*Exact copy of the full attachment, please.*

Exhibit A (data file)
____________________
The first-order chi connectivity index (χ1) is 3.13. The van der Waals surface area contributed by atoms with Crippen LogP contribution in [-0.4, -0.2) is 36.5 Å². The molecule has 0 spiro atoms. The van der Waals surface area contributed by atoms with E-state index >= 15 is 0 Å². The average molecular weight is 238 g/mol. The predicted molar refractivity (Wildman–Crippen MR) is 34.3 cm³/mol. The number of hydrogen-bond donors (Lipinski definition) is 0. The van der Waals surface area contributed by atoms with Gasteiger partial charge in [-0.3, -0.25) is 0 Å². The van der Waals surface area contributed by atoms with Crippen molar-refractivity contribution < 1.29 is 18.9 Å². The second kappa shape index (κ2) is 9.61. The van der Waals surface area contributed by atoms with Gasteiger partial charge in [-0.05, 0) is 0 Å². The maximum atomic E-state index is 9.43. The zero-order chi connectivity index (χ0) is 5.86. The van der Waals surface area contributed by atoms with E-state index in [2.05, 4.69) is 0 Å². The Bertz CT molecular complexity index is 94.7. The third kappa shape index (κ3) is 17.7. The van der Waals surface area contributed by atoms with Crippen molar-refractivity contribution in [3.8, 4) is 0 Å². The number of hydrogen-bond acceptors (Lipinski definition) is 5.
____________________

The first-order chi connectivity index (χ1) is 3.13. The van der Waals surface area contributed by atoms with Crippen LogP contribution in [-0.4, -0.2) is 36.5 Å². The molecule has 0 spiro atoms. The van der Waals surface area contributed by atoms with E-state index >= 15 is 0 Å². The average molecular weight is 238 g/mol. The predicted molar refractivity (Wildman–Crippen MR) is 34.3 cm³/mol. The number of hydrogen-bond donors (Lipinski definition) is 0. The van der Waals surface area contributed by atoms with Gasteiger partial charge in [-0.3, -0.25) is 0 Å². The van der Waals surface area contributed by atoms with Crippen molar-refractivity contribution < 1.29 is 18.9 Å². The second kappa shape index (κ2) is 9.61. The van der Waals surface area contributed by atoms with Gasteiger partial charge in [-0.05, 0) is 0 Å². The maximum atomic E-state index is 9.43. The zero-order chi connectivity index (χ0) is 5.86. The van der Waals surface area contributed by atoms with E-state index in [2.05, 4.69) is 0 Å². The Bertz CT molecular complexity index is 94.7. The third kappa shape index (κ3) is 17.7. The van der Waals surface area contributed by atoms with Crippen molar-refractivity contribution in [3.8, 4) is 0 Å². The number of hydrogen-bond acceptors (Lipinski definition) is 5.